Table of Contents
Winners’ Spotlight: FileLock
BNB Chain Hackathons serve as an opportunity for innovation, collaboration, and technological advancement! In this blog, we spotlight one of the winning projects in the recent BNB Chain Hackathon in Istanbul – FileLock.
FileLock is a platform for secure data storage and sharing on the blockchain by leveraging Greenfield on the BNB Chain ecosystem. It allows users to upload various data types and encrypts and stores them on the decentralized Greenfield network built on top of BNB Smart Chain.
Tell us about FileLock!
FileLock is building a decentralized platform for secure data storage and sharing. Users can upload images, text files and more content while automatically generating blurred image versions to obscure sensitive details.
What is the background of the core team at FileLock and how did you meet each other?
The core team consists of 3 team members who met at the University of Pennsylvania’s blockchain organization, FranklinDAO.
Two of the founders have computer science majors. One was a software engineer intern at Capital One over the summer, and another is pursuing blockchain opportunities within the Venture capital sector. The third founder is a computer engineer major who was a full time product manager at Alchemy earlier this year.
How did you come up with the idea for your project?
Our motivation came from the fact that a few members of the team are content creators that have experienced piracy and plagiarism around their own content.
The problem FileLock is solving and impact on users
How is your project related to opBNB or BNB Greenfield?
Our project integrates directly with BNB Chain for NFT minting and transactions, and uses Greenfield for decentralized storage.
We provide end users control over data privacy while still allowing shareability via blurred copies. Users are able to effectively vet the content that they require. Additionally, creators are compensated directly.
What is the problem and how are you solving it?
The project is still very early given that it only emerged during the hackathon. However, we plan to democratize data sharing and mechanisms to vet the quality of content in the future.
What is a memorable story about your project’s journey?
The project was identified at the BNB hackathon, and we used the opportunity to resolve the technical problems we encountered. One interesting hurdle is that due to the plane’s delay, we only had around 12 hours to build and hack, which meant that we had to lock it in!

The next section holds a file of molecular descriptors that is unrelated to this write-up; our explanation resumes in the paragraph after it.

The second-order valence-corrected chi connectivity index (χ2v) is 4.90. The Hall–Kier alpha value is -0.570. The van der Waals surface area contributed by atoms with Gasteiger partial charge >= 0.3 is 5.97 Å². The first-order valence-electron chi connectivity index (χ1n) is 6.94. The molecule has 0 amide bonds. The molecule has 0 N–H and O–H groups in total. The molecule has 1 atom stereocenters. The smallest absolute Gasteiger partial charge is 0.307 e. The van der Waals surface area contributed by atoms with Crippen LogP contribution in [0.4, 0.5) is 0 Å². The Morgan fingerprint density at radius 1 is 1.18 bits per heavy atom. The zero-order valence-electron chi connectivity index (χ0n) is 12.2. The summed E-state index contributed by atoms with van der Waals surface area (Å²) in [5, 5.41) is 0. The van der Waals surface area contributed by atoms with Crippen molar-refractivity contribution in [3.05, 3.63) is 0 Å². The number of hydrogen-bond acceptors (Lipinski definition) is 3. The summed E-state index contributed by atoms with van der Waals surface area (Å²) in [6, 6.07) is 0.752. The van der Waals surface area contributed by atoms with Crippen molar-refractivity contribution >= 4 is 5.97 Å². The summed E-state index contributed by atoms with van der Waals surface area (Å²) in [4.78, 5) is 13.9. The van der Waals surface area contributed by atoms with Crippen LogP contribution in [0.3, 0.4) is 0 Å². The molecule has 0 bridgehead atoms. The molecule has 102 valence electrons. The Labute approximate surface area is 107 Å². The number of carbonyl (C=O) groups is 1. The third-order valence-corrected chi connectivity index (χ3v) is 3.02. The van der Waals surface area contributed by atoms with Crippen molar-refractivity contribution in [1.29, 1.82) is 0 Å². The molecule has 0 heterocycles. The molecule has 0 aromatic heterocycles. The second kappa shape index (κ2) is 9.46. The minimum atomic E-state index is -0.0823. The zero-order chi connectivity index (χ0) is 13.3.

FileLock’s Hackathon Journey
What made you want to apply to the BNB Chain hackathon?
We were drawn to the hackathon because of the opportunity to build something meaningful that leverages BNB Chain’s blockchain and ecosystem. The bounties and mentorship were an added plus!
What did you learn during the hackathon and how did you apply it to your project development?
Consulting mentors helped us grasp concepts that were difficult to implement in smart contracts. We were able to effectively debug errors thanks to them and finish the project on time.
Furthermore, we were able to connect with many members of the BNB Chain technical team to further our project while learning about support and incentives on offer.
How did the Hackathon differ from other hackathons you have participated in?
The BNB Chain hackathon created an exhilarating space for innovators across decentralization, security, and privacy to build the next generation of user-owned internet.
The energy and excitement around Web3 innovation was palpable, and the caliber of projects was extremely high given all the amazing developer talent the event attracted.
What are your project’s future plans?
Our next goal is to create modular blurred data pipelines so any application can integrate our privacy tools. We also plan to expand file type support and mint flexible NFT licenses giving creators granular control. Overall we aim to become the standard for user-centric data autonomy.
The blurring of data is a disclosure limitation method which is used to reduce the precision of the disclosed data to minimize the certainty of individual identification.